Table 5 estimates the influence of classroom diversity on first-year grades, net of student socio-demographic background, academic preparation, on-campus experiences, and measures to gauge the grading and curricular rigor.  Inclusion of grading and curricular rigor variables rendered measures of the high school environment statistically insignificant; hence, a single-level regression model sufficed to estimate first-year GPA.  A one-percentage point increase in non-Asian minority classmates is associated with an average drop of 0.016 in first-year GPA; the proportion of Asian classmates shows no significance, and the presence of foreign classmates exhibits only borderline significance.  Thus, the impact of classroom diversity exerts a negligible influence on first-year academic performance.  Conversely, enrollment in a diversity course is associated with a 0.06 rise in the GPA.  The standardized coefficients (Beta) confirm that academic preparation and level of success in English and math strongly influence overall first year grades.  The low variance inflation factor (VIF) of these variables indicates that they all contribute uniquely in explaining first-year GPA.   The instructor’s grading level, as measured in terms of average grade awarded in courses taken, as well as taking at least three science courses both suggest that academic rigor strongly determines first year GPA.  For example, a one-letter grade difference in average grades awarded to classmates is associated with 0.26 change in a student’s first-year GPA, while taking three or more science courses (versus none at all) lowers the GPA by 0.17 on average (Table 5).   In combination, the variables included in the model explain over 54% of the variation in first-year GPA (adjusted R2 = 0.544), which is nearly double the amount typically attained without measures of grading and curricular rigor (Agronow and Studley, 2007).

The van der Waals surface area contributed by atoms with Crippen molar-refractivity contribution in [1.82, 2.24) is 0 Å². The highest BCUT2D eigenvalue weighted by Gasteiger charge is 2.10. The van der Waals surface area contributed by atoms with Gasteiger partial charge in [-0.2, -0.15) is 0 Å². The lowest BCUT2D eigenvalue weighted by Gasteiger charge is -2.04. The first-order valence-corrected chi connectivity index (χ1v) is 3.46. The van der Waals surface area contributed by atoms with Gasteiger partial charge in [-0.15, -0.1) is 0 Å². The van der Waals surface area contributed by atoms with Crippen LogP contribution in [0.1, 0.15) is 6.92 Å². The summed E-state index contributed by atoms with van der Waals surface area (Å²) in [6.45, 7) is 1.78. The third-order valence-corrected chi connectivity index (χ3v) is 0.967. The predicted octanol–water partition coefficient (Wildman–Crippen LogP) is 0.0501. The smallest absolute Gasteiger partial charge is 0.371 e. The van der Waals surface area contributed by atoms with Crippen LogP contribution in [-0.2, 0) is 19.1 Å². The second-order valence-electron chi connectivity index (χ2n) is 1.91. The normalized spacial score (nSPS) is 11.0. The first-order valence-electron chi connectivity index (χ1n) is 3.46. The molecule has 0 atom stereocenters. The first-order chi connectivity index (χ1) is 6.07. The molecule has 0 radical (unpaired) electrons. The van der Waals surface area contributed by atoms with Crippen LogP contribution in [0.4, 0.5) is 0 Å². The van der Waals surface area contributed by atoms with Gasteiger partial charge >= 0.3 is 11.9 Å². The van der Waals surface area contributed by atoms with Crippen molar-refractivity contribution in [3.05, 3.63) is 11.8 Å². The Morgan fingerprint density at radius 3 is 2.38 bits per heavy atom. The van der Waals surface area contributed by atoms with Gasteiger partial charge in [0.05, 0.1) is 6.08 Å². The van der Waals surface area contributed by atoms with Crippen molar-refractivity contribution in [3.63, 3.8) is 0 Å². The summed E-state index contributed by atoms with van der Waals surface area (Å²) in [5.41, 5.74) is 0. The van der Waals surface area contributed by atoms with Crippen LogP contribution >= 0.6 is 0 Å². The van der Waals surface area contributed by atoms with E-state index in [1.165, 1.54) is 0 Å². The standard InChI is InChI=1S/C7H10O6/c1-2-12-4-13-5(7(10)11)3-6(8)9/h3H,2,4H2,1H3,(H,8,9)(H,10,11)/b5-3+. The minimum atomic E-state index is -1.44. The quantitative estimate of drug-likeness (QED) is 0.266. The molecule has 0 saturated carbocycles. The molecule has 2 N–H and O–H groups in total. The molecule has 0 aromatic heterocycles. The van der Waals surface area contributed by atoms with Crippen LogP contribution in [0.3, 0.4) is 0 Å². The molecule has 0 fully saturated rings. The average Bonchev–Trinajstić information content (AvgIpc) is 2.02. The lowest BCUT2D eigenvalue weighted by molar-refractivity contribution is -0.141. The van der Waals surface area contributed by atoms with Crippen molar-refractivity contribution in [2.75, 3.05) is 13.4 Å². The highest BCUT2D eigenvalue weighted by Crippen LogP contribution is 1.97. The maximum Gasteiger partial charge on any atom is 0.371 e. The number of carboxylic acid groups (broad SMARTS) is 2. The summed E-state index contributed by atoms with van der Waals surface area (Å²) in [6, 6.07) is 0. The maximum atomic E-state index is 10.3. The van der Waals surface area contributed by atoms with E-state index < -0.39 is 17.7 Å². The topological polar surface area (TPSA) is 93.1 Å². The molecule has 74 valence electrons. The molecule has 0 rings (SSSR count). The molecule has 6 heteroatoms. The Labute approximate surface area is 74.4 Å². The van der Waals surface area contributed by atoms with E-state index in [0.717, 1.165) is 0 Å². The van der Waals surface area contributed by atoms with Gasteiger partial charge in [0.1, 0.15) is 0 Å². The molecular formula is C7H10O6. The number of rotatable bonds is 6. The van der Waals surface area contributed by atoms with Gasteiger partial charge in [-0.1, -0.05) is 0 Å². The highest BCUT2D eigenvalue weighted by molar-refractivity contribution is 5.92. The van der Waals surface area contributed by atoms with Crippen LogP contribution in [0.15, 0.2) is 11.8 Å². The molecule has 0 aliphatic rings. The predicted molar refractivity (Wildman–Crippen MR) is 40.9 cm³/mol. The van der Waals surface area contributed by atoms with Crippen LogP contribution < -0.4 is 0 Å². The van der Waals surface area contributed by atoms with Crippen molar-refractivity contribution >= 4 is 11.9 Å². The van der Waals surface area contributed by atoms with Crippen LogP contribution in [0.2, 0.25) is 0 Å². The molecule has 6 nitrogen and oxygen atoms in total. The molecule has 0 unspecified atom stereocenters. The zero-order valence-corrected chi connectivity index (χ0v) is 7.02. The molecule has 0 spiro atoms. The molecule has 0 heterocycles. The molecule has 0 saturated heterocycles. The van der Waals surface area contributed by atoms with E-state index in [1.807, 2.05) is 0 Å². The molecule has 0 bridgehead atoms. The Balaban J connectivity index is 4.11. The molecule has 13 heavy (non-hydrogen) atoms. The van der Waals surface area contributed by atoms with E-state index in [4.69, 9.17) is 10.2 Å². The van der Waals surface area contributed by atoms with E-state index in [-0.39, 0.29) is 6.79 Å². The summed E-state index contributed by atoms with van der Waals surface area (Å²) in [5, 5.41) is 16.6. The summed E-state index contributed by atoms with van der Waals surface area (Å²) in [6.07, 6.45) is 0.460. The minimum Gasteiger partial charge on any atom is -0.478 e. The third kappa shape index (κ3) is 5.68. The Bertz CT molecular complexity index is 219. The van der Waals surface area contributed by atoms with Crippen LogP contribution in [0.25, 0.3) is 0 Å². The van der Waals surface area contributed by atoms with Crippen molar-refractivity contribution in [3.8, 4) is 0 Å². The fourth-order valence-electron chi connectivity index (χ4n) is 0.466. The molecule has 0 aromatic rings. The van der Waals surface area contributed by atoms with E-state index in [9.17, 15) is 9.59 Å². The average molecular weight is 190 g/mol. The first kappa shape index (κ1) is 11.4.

Table 6 lists results for estimates of factors that influence persistence of first-year students.  High school-level variables failed to exhibit statistical significance in the presence of variables that measure the first-year experience.  Thus, only student-level variables are included as parameters to estimate persistence.  Exposure to part-time instructors reduces the likelihood of return marginally.  A one standard deviation change in the level of exposure is associated with 1.8% change in the probability of return.  This effect disappears after taking into account other first-year experiences. 

Grades weigh in significantly, with a one standard deviation rise in the GPA corresponding to an 11.4% increase in persistence.  Taking at least 15 credits in the first semester raises persistence by 5.8%, and taking at least three science-based courses ups the persistence level by 6.5%.  Conversely, failing to complete a course or receiving an unsatisfactory grade in a course elevates the dropout risk by 6%.  Negative influences on persistence are associated also with residency outside the local commuting range (-10.3%), and with females (-5.3%).  Curiously, academic preparation is negatively related to persistence.  A one standard deviation rise in the preparation index score increases the dropout risk by 5%.  Grouping students by preparation quartile confirms that the dropout risk is fairly linearly related to preparation level, with each successive quartile adding about 4 percentage points to the estimated dropout risk.  Asian students have a lower dropout risk, on average 7.5% lower than whites.  Neither income background nor financial aid received is significantly correlated with persistence, and living or working on campus does not affect persistence of students in general.  However, removal of academic performance variables from the model—including score on the preparation index, first-year GPA, and courses with unsatisfactory grades—renders both the amount of unmet financial need and employment on campus statistically significant, the former showing a negative influence on persistence and the latter a positive influence (results available from the author).